Story: It’s the early 1920s, and Rose is determined to make her mark in show business. Not as an entertainer on the vaudeville circuit exactly, but rather as an impresario who knows what’s best for booking agents and small-time venues in the many cities she visits with her two daughters, Dainty June and Louise. Rose pushes her children to extreme limits in her efforts to make the younger of the two, June, a bona fide star.
Keeping her girls, and the troupe that supports them, in children’s clothes way beyond their normal years, combined with Rose’s relentless drive, takes its toll on everyone around Rose, including her ever-faithful boyfriend, Herbie, and her daughters. Every time an obstacle is placed in her path, Rose draws upon mysterious quotes from the Bible for inspiration. Or is it desperation?
Highlights: Gypsy: A Musical Fable is a big, brawling, boisterous musical, a giant of the American stage that combined the talents of writer Arthur Laurents, composer Jule Styne and lyricist Stephen Sondheim when it premiered in 1959. That production also shrewdly employed the talents of Jerome Robbins, who directed and choreographed the show, which ran for more than 700 performances before closing in 1961.
Based on the memoir of strip-tease artist Gypsy Rose Lee, it’s been revived several times since, as other performers have tested their mettle belting out Styne’s magnificent score. Given the constraints of the modest performing space in the Tower Grove Abbey, Stray Dog Theatre artistic director Gary Bell and scenic designers Justin Been and David Blake took a ‘less is more’ approach for Stray Dog’s presentation, utilizing a velvet curtain at mid-stage and a modest array of props at either side to tell Mama Rose’s saga.
There’s even a clever bit with a cardboard locomotive to accentuate the troupe en route to another destination. This modest presentation allows the story to be focused on its characters, with generally satisfying results.
Other Info: Before the opening night production, Stray Dog had sold out its entire initial weekend of shows. Considering the sprawling scope of Laurents’ book and the old-fashioned, overly large cast that populates the tale, Bell and his troupe have done quite nicely in showcasing the merits of this legendary musical.
Of course, there’s a danger of clutter and claustrophobia ever present in putting so many players in such a confined area, but talent wins out. Deborah Sharn is most impressive as the relentless Mama Rose, who in our era would rightly be accused of child abuse.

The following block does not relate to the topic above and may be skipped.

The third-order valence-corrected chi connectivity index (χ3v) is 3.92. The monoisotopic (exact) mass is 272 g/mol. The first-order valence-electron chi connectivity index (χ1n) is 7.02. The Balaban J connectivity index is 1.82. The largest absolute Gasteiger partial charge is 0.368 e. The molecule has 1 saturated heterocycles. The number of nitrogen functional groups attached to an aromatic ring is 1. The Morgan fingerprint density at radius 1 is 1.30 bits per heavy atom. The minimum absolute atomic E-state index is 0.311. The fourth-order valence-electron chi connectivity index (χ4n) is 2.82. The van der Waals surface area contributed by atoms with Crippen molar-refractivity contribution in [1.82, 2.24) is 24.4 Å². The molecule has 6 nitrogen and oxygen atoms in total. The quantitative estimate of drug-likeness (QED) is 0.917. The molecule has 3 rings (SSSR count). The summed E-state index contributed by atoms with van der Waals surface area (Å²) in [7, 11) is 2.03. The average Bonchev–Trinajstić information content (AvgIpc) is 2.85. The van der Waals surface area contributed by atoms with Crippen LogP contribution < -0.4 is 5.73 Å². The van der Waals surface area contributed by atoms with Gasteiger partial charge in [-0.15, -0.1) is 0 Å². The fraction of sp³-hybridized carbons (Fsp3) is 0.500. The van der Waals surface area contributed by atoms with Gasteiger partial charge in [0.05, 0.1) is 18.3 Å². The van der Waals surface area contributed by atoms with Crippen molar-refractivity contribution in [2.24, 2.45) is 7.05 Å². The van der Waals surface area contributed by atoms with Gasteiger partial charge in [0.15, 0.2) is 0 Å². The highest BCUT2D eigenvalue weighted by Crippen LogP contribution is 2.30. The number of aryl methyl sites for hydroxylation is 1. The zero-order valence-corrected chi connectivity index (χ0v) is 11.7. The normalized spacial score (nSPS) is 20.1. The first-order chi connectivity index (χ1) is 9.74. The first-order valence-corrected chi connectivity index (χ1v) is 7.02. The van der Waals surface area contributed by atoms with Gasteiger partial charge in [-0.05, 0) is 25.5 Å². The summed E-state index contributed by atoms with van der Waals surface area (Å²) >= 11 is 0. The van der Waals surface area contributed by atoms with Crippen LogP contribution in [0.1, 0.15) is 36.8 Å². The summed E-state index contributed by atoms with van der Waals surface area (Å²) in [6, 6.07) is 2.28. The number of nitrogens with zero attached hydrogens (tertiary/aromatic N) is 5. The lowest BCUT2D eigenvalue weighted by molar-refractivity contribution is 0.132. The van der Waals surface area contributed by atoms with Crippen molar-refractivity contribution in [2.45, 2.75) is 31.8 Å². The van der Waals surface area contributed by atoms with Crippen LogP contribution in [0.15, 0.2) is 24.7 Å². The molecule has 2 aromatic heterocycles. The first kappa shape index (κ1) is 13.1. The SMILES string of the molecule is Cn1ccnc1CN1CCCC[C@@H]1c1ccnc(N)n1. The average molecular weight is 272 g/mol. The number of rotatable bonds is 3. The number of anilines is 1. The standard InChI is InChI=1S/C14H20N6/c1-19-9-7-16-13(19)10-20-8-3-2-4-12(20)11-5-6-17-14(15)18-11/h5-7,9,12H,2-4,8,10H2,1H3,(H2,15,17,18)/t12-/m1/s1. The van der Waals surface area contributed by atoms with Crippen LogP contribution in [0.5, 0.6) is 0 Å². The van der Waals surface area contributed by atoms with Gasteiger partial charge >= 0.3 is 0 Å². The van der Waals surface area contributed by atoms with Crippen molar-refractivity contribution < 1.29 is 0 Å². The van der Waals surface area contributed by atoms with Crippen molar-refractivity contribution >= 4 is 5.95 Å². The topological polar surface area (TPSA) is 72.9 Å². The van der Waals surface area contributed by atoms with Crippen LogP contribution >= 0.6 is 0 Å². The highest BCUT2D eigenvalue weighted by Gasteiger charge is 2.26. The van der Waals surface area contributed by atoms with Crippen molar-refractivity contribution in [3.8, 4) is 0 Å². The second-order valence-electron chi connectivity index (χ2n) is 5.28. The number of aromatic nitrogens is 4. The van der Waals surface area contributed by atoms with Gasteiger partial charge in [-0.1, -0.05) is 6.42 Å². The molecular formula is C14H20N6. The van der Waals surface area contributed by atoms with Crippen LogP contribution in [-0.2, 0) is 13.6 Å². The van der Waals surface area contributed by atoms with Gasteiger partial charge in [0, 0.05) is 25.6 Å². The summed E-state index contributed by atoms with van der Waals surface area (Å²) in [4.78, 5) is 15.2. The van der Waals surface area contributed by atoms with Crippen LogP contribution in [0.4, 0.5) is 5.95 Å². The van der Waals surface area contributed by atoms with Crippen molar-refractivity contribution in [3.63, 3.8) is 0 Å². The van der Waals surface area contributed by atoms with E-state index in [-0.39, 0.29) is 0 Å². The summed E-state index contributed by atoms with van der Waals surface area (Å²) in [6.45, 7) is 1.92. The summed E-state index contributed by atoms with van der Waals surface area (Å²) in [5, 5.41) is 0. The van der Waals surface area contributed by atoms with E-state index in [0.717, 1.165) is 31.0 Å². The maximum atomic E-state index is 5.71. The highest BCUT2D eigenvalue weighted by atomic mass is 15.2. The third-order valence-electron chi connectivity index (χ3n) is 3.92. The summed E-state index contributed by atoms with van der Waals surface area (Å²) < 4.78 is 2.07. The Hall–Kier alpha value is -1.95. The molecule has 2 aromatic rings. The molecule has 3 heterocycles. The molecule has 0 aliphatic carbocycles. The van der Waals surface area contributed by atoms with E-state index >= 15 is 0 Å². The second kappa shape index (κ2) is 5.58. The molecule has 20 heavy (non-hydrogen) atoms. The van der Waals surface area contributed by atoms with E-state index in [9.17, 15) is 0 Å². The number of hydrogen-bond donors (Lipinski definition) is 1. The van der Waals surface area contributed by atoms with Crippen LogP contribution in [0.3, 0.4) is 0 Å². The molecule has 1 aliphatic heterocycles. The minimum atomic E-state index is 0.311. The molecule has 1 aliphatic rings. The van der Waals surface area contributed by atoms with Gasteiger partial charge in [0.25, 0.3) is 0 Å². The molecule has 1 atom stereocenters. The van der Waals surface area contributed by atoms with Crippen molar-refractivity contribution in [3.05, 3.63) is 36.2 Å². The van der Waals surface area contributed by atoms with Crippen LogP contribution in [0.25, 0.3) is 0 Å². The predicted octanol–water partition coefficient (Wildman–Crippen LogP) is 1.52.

Rose is a nasty, bullying individual who evokes nary a tear of pity with her pushy behavior. Sharn captures that cruel streak effectively, perhaps a bit too much as to allow any kind of compassion for her by an audience. As for her singing, Sharn is splendid, using her rich and powerful voice to convey standards such as the famous Act I finale, Everything’s Coming Up Roses.
Jennifer Theby Quinn matches Sharn with her own marvelous voice as Dainty June, paring nicely with Sabra Sellers as Louise, the latter-day Gypsy Rose Lee, on the jaunty ballad, If Mama Was Married. Sellers does well as the kind-hearted but lesser talented Louise, who finally finds her mark when she’s thrust into a burlesque act and discovers her own flair for ‘performance.’
Ken Haller is very good as Herbie, an ‘enabler’ before that word was popular, a genial guy who lets Rose walk all over him and others until he finally finds the backbone to leave his thrice-married girlfriend. Haller normally has a fine voice, too, but he too often sings out of his comfort-zone register in this presentation.
The massive supporting cast includes Mike Monsey and Charles Heuvelman in a variety of roles as proprietors and off-stage announcers as well as Rose’s long-suffering father (Heuvelman). Jenni Ryan, Paula Stoff Dean and Kimberly Still are a trio of strippers who perform on the same stage as Louise, while Lily McDonald and Isabella Koster shine as Baby June and Baby Louise, respectively.
Zach Wachter plays Tulsa, the ensemble player who elopes with Dainty June, with Steve Roma, Evan Fornachon and Mike Hodges as his fellow players. Eileen Engel, Sierra Buffum and Andy Kay are featured as showgirls, with Fiona Scott, Court Hyken, Ellie Lore and Lillian Kanterman in other roles.
Keyboardist and vocal director Chris Petersen also directs the brassy-sounding band from the second level of the set, aided by Colin Lovett on bass, Dedra Mason on flute and piccolo, percussionist Bob McMahon, Harrison Rich and Gabe Newsham on clarinet and alto saxophone and Bill Hershey on trumpet.
Alexandra Scibetta Quigley’s handsome period costumes are courtesy of Stages St. Louis and the Repertory Theatre of St. Louis, Tyler Duenow adds lighting and J.T. Ricroft provides a variety of choreographic moves that somehow are played out by such a large cast on such a diminutive stage.
Bell has shown previously that he is undaunted by challenges as varied as the Angels in America masterpiece and the provocative musical Spring Awakening. Here he does an admirable job with a cast of widely diverse talents to give his loyal audiences the flavor of an American classic.
Musical: Gypsy: A Musical Fable
Group; Stray Dog Theatre
Venue: Tower Grove Abbey, 2336 Tennessee Avenue
Dates: April 11, 12, 13, 18, 19, 20
Tickets: $18-$20; contact 865-1995 or StrayDogTheatre.org
Rating: A 4 on a scale of 1-to-5.
Photos courtesy of John Lamb